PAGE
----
12. By: Paul J.J. Welfens (Europäisches Institut für Internationale Wirtschaftsbeziehungen (EIIW)); Nan Yu (Europäisches Institut für Internationale Wirtschaftsbeziehungen (EIIW)); David Hanrahan (Europäisches Institut für Internationale Wirtschaftsbeziehungen (EIIW)); Benedikt Schmuelling (Lehrstuhl für Elektromobilität und Energiespeichersysteme (EES), Bergische Universität Wuppertal); Heiko Fechtner (Lehrstuhl für Elektromobilität und Energiespeichersysteme (EES), Bergische Universität Wuppertal)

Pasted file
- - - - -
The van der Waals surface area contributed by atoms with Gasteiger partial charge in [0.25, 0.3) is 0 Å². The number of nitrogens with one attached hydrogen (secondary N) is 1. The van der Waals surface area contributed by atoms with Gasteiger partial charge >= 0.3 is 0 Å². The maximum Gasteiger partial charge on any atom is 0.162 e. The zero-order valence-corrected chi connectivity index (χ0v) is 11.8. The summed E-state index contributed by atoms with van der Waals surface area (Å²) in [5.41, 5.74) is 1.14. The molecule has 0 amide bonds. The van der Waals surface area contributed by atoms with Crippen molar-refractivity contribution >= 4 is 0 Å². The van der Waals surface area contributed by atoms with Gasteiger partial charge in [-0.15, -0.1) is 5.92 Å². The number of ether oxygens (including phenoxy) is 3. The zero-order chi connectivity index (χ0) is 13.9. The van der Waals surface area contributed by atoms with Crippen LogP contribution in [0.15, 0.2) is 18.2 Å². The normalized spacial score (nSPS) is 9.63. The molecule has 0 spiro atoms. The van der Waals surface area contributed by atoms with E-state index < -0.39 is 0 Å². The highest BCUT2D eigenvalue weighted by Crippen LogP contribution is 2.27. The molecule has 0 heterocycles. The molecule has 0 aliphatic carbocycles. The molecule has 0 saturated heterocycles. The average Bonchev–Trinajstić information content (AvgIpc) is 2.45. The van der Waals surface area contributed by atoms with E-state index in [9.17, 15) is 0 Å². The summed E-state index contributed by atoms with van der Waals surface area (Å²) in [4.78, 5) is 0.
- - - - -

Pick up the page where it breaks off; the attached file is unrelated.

Abstract: The analysis provides a hybrid techno-economic perspective on EU and China e-bus development dynamics. China is a leading global electric bus user – particularly in certain provinces. In Europe, the European Commission has started an electric bus initiative and several EU member countries have tried to achieve progress with regard to their own municipal e-bus fleets. While the economic analysis shows that e-bus innovation and diffusion dynamics can be influenced by government procurement policy, it is also obvious that certain pricing schemes in e-bus (mixed) municipal mobility networks are not successfully promoting clean e-bus expansion. A key issue is that various grant schemes depress the prices for used e-buses which in turn creates additional risk for e-bus leasing arrangements. Industrial policy aspects as well innovation policy face challenges in the e-bus context. China’s regional e-bus approaches have shown considerable success and part of China’s patent dynamics supports e-bus expansion perspectives. From a technological perspective, there are several alternative modes of e-bus mobility whose technological and economic advantages have to be explored in the context of the characteristics of local and regional bus routes. A very important technological element of e-mobility concerns technical aspects of battery charging – for example, cycle lifetime, power density, charging time and safety. The price dynamics of battery packs is rather high and should stimulate the expansion of e-bus mobility in Europe and China. One key problem faced by Europe and Asia is the challenge of common technical standards. As regards Germany’s and the UK’s position as a potential lead markets for e-bus mobility – or a similar positioning of a network of EU cities – much depends on adequate new policy initiatives. The emissions reductions which could be achieved by transitioning to 100% e-bus mobility in the EU would amount to an estimated 1.3% cut in terms of emissions of the transport sector (without aviation).